Long Range Plan: Practice

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“Practice,”  is one of the five pillars of the NCPH’s Long Range Plan. This pillar consists of creating tangible resources and new programming that will better equip the organization to support the needs of the public history practitioners who are putting history to work in the world. By renewing our commitment to the practice of public history, NCPH will become the destination that professionals turn to for the support, encouragement, and resources that will empower them to excel throughout their entire careers.

Close up of the hands of an archivist going through papers in a binder in an archival box resting on a table.

Lyon Municipal Archives. Image credit: Laurent Vella, Wikimedia Commons, CC0

The vibrancy of the public history field is due to the tireless efforts of those who work diligently in museums, historical societies, libraries, archival societies, and government repositories, as well as training the next generation of scholar-practitioners in colleges and universities worldwide. To that end, the Long Range Plan commits NCPH to maintain constant engagement with public historians from the moment they enter their respective academic programs through all the stages of their careers in the field.

Public history, like society as a whole, continues to evolve at a rapid speed and it is vital that NCPH support practitioners as they attempt to navigate those changes. The “Practice” pillar of the Long Range Plan (LRP) aims to increase NCPH’s skills-based workshop offerings to better serve its members as they attempt to remain abreast of emergent trends and technologies. The NCPH will develop and offer these programs with direct input from our members. Due to the lingering effects of the COVID-19 pandemic, Public history professionals need support navigating a field that has become less secure with more contingent positions. Now more than ever, the field must commit itself to supporting practitioners and institutions in cultivating equitable, diverse, and fair workplaces. Additionally, we must help employers foster a thriving quality of life for their employees through unbiased and transparent compensation policies.

Moreover, practitioners are increasingly expected to have a strong business acumen that will equip them with the skills necessary to ensure the economic health and longevity of public history institutions. NCPH will convene a working group to develop resources aimed at equipping public history professionals on the business of the field, allowing them to navigate an ever-changing marketplace with skillful confidence. This working group will, among other activities, develop pricing recommendations for consulting work, generate guidance on how to best support job seekers, create salary negotiation resources, and implement new annual meeting programs that ensure support for different career stages, from academic training through retirement.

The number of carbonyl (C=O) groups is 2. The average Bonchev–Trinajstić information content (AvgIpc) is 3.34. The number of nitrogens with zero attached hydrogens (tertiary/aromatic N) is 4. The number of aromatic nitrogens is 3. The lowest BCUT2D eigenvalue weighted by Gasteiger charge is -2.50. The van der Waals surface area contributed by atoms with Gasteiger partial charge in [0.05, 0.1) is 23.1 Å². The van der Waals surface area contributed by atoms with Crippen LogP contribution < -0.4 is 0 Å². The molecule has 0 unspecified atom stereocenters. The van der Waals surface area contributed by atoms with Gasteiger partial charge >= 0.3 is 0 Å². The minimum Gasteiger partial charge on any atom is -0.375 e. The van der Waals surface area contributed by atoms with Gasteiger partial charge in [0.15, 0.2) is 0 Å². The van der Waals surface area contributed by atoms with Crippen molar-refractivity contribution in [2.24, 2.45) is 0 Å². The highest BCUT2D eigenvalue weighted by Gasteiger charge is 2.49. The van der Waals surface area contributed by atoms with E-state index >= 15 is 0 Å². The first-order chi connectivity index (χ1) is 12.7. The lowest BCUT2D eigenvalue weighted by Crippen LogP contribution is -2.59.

The work of the NCPH cannot get done without the support of countless volunteers who give generously of their time and talent in service to the organization. Yet, at the same time, we understand the difficulty of asking our members to take on additional work without compensation when far too many of us are un- or underemployed. Making the practice of public history more accessible is essential to the success of the LRP and the field as a whole, and NCPH is determined to identify financial resources that will better support our event organizers, presenters, and publication contributors. Through this effort, we hope that more emerging professionals, non-traditional scholars, and those in public history-adjacent fields will be able to engage in our community.

Finally, through the LRP NCPH is working to expand the scope of both The Public Historian and History@Work, so that the opportunities to contribute to these publications are accessible to a broader range of scholars and practitioners. The organization hopes to make the process and criteria for contributors more open, accessible, and transparent. Our goal is to create greater opportunities for graduate students and emerging professionals to establish themselves in the field by publishing scholarship that critically reflects on the practice of public history. New voices will allow the NCPH to fulfill its mission of being the go-to destination to engage with the best practices in public history projects and scholarship.

Importantly, each member, professional, and practitioner has a role to play in shaping the practice of public history for future generations. Please continue to support the NCPH and engage with the work of implementing our Long Range Plan. The Long Range Planning Committee is eager to hear from you and work with you to ensure the success and vitality of the NCPH for years to come.

~Julius L. Jones, Ph.D., is a member of the National Council on Public History’s Long Range Planning committee. A former curator at the DuSable Museum of African American History and the Chicago History Museum, he is currently an assistant professor of history at the University of North Carolina Wilmington.

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